Mike Iseri was selected as the 2019 Winter Wonderland Parade grand marshal. (The Enterprise/Joe Siess)
ONTARIO – Mike Iseri likes to support his community quietly – in the background – so his selection as grand marshal for the Winter Wonderland Parade gave him quite a start.
“I didn’t know I was considered until I found out I was selected. I was a little blindsided,” Iseri said. “My reaction was to start laughing in disbelief.”
Iseri said that he prefers to be invisible at local events.
“I’m not a fan of large groups, if I can find a way to avoid it,” he said.
But not this Saturday. The longtime businessman and civic volunteer will ride in the place of honor in the Chamber’s annual holiday parade, which is presented by the Malheur Enterprise.
Iseri’s business, Iseri Agency Inc., is a fixture in Ontario, but he is also known as a community leader.
He also works hard to represent the history and culture of the area’s Japanese community, and he expressed his gratitude for the selection.
[ KEEP YOUR LOCAL NEWS STRONG – SUBSCRIBE ]
Iseri possesses a detailed knowledge of his family history, one that reflects triumph over adversity that he recounts with pride and that brought his family to Ontario after World War II.
He volunteers for many events, usually working quietly at tasks such as plating food.
“This way I am there, but I am there to work,” Iseri said.
He’s humble about his community involvement.
He participates in a number of cultural events and organizations in the community, such as the America’s Global Village Festival, an annual event put on by the Ontario chamber.
Iseri is the co-president of the Idaho-Oregon Buddhist Temple in Ontario and is affiliated with the Osakasayama Sister City program, which his father helped found back in the early 1970s.
When his father became ill, Iseri said, the committee asked him to help and he has been involved ever since.
Iseri also has been involved in the Japanese American Citizens League for 40 years.
He was recruited by his uncle to serve on the board of the League in 1980. He was told he’d serve for about two years. It has been 40 years already, Iseri said, laughing.
Iseri is also involved with the Four Rivers Cultural Center and has been on the board for about 10 years.
Iseri’s family history is about as dynamic as his community involvement.
The Iseri family was living in Washington after the outbreak of World War II.
Out of fear that Japanese Americans, given their ethnic and cultural ties, would aid Japan during the war, President Franklin Roosevelt issued an executive order establishing Japanese internment camps from 1942 to 1945.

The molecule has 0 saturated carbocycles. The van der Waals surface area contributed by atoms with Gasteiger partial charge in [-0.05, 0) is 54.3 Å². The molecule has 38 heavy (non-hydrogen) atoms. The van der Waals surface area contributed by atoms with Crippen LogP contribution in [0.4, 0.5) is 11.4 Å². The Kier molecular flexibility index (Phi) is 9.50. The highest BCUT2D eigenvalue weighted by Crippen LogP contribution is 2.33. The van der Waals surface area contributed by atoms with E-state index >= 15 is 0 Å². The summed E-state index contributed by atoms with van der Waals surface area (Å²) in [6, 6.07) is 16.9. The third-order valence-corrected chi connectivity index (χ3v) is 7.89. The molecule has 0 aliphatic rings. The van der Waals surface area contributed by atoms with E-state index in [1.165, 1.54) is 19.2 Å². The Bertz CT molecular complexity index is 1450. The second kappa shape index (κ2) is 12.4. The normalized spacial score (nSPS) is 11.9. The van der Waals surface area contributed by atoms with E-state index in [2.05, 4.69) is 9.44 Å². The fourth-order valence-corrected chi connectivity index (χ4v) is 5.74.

“When World War II broke out, the FBI came and got my grandpa and they took him off to Montana,” Iseri said. “Initially the family didn’t know where he was taken or if he would be back.”
Iseri said his grandfather was targeted because of his prominence in the community and his ability to communicate in English and Japanese.
“They arrested him and took him away because he was a community leader,” Iseri said.
The rest of the family was taken to an internment camp in Tule Lake, California.
After the war, the family left the internment camp and went to Weiser, where a family friend had a produce business.
While in Weiser during the 1940s, Iseri’s father started a radio and appliance store, because he felt he was more business-minded and didn’t see himself farming. He later joined the insurance business.
Eventually, the family settled in Ontario, where Iseri was born in 1954.
The insurance business started in Washington in 1930, Iseri said, and then moved from Washington to Ontario after the war. Then the travel business, Iseri Travel Agency, was started in 1952.
“Ontario was very welcoming for the Japanese because the mayor and some of the prominent businessmen in the community thought it was in the community’s best interest to welcome the Japanese,” Iseri said. “Other communities were not so welcoming.”
Iseri said that while a lot of Japanese families decided to leave, his family chose to stay and make Ontario home.
“I am very honored to have been selected as the grand marshal for the parade. I don’t see what I’ve done as having been any more significant than what so many others in the community always do,” he said.
Iseri stressed that the things that he is involved in with the community are part of a large team effort.
“I’m just one cog in a very large wheel. But I appreciate the chamber’s acknowledgement,” he added.
News tip? Contact reporter Joe Siess: [email protected] or 541-473-3377.
For the latest news, follow the Enterprise on Facebook and Twitter.
SUBSCRIBE TO HELP PRODUCE VITAL REPORTING — For $5 a month, you get breaking news alerts, emailed newsletters and around-the-clock access to our stories. We depend on subscribers to pay for in-depth, accurate news produced by a professional and highly trained staff. Help us grow and get better with your subscription. Sign up HERE.